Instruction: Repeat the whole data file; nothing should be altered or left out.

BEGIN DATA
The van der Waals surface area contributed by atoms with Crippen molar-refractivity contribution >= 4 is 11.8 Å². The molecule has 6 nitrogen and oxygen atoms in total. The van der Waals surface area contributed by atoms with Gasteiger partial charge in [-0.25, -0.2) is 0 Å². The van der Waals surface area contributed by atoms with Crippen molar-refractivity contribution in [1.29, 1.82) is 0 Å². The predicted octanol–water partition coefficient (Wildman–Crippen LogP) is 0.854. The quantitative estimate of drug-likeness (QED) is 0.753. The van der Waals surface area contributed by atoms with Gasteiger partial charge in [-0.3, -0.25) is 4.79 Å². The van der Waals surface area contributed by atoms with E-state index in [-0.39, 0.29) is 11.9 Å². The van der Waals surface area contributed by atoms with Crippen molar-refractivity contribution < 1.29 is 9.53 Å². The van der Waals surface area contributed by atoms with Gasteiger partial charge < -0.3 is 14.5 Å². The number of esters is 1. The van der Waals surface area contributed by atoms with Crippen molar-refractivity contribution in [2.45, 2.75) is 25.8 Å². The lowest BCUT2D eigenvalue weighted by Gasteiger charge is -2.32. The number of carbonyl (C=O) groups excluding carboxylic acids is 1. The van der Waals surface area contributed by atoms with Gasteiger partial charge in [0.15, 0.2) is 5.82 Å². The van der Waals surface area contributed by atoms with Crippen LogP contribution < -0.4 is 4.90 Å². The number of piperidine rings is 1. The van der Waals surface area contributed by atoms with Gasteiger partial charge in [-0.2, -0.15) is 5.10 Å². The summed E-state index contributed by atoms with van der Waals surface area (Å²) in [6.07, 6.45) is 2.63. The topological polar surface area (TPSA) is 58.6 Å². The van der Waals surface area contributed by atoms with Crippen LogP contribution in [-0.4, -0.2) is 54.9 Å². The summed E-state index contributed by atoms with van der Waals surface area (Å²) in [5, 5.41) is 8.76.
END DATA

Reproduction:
The van der Waals surface area contributed by atoms with Crippen molar-refractivity contribution >= 4 is 11.8 Å². The molecule has 6 nitrogen and oxygen atoms in total. The van der Waals surface area contributed by atoms with Gasteiger partial charge in [-0.25, -0.2) is 0 Å². The van der Waals surface area contributed by atoms with Crippen molar-refractivity contribution in [1.29, 1.82) is 0 Å². The predicted octanol–water partition coefficient (Wildman–Crippen LogP) is 0.854. The quantitative estimate of drug-likeness (QED) is 0.753. The van der Waals surface area contributed by atoms with Gasteiger partial charge in [-0.3, -0.25) is 4.79 Å². The van der Waals surface area contributed by atoms with E-state index in [-0.39, 0.29) is 11.9 Å². The van der Waals surface area contributed by atoms with Crippen molar-refractivity contribution < 1.29 is 9.53 Å². The van der Waals surface area contributed by atoms with Gasteiger partial charge < -0.3 is 14.5 Å². The number of esters is 1. The van der Waals surface area contributed by atoms with Crippen molar-refractivity contribution in [2.45, 2.75) is 25.8 Å². The lowest BCUT2D eigenvalue weighted by Gasteiger charge is -2.32. The number of carbonyl (C=O) groups excluding carboxylic acids is 1. The van der Waals surface area contributed by atoms with Gasteiger partial charge in [0.15, 0.2) is 5.82 Å². The van der Waals surface area contributed by atoms with Crippen LogP contribution < -0.4 is 4.90 Å². The number of piperidine rings is 1. The van der Waals surface area contributed by atoms with Gasteiger partial charge in [-0.2, -0.15) is 5.10 Å². The summed E-state index contributed by atoms with van der Waals surface area (Å²) in [6.07, 6.45) is 2.63. The topological polar surface area (TPSA) is 58.6 Å². The van der Waals surface area contributed by atoms with Crippen LogP contribution in [-0.4, -0.2) is 54.9 Å². The summed E-state index contributed by atoms with van der Waals surface area (Å²) in [5, 5.41) is 8.76.